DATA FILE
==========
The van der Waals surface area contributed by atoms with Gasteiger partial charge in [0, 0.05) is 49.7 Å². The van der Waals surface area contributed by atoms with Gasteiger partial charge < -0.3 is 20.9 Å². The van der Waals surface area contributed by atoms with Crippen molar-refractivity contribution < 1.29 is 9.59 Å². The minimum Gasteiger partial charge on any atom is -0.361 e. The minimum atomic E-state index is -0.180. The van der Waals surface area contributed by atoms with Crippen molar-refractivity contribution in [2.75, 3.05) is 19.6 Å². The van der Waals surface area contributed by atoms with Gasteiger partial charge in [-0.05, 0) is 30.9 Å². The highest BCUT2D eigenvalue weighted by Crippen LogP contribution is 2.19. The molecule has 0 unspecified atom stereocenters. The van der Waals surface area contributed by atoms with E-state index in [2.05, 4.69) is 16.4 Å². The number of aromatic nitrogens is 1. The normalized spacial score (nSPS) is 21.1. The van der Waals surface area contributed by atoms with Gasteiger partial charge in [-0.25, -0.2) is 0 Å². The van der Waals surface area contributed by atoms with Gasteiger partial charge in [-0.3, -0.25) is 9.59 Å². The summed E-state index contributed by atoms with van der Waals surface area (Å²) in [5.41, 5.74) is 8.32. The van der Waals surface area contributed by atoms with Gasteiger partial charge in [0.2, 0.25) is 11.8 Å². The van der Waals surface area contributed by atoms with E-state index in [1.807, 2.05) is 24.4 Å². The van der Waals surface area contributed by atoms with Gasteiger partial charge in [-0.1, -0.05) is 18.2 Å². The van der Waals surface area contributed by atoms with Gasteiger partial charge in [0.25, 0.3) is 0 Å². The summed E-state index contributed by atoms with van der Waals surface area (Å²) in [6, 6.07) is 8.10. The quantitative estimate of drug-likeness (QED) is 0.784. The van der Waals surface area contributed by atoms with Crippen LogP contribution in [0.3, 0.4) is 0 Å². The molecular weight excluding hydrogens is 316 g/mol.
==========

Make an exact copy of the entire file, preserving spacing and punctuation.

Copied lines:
The van der Waals surface area contributed by atoms with Gasteiger partial charge in [0, 0.05) is 49.7 Å². The van der Waals surface area contributed by atoms with Gasteiger partial charge < -0.3 is 20.9 Å². The van der Waals surface area contributed by atoms with Crippen molar-refractivity contribution < 1.29 is 9.59 Å². The minimum Gasteiger partial charge on any atom is -0.361 e. The minimum atomic E-state index is -0.180. The van der Waals surface area contributed by atoms with Crippen molar-refractivity contribution in [2.75, 3.05) is 19.6 Å². The van der Waals surface area contributed by atoms with Gasteiger partial charge in [-0.05, 0) is 30.9 Å². The highest BCUT2D eigenvalue weighted by Crippen LogP contribution is 2.19. The molecule has 0 unspecified atom stereocenters. The van der Waals surface area contributed by atoms with E-state index in [2.05, 4.69) is 16.4 Å². The number of aromatic nitrogens is 1. The normalized spacial score (nSPS) is 21.1. The van der Waals surface area contributed by atoms with Gasteiger partial charge in [-0.25, -0.2) is 0 Å². The van der Waals surface area contributed by atoms with Gasteiger partial charge in [-0.3, -0.25) is 9.59 Å². The summed E-state index contributed by atoms with van der Waals surface area (Å²) in [5.41, 5.74) is 8.32. The van der Waals surface area contributed by atoms with Gasteiger partial charge in [0.2, 0.25) is 11.8 Å². The van der Waals surface area contributed by atoms with E-state index in [1.807, 2.05) is 24.4 Å². The van der Waals surface area contributed by atoms with Gasteiger partial charge in [-0.1, -0.05) is 18.2 Å². The van der Waals surface area contributed by atoms with Gasteiger partial charge in [0.25, 0.3) is 0 Å². The summed E-state index contributed by atoms with van der Waals surface area (Å²) in [6, 6.07) is 8.10. The quantitative estimate of drug-likeness (QED) is 0.784. The van der Waals surface area contributed by atoms with Crippen LogP contribution in [0.3, 0.4) is 0 Å². The molecular weight excluding hydrogens is 316 g/mol.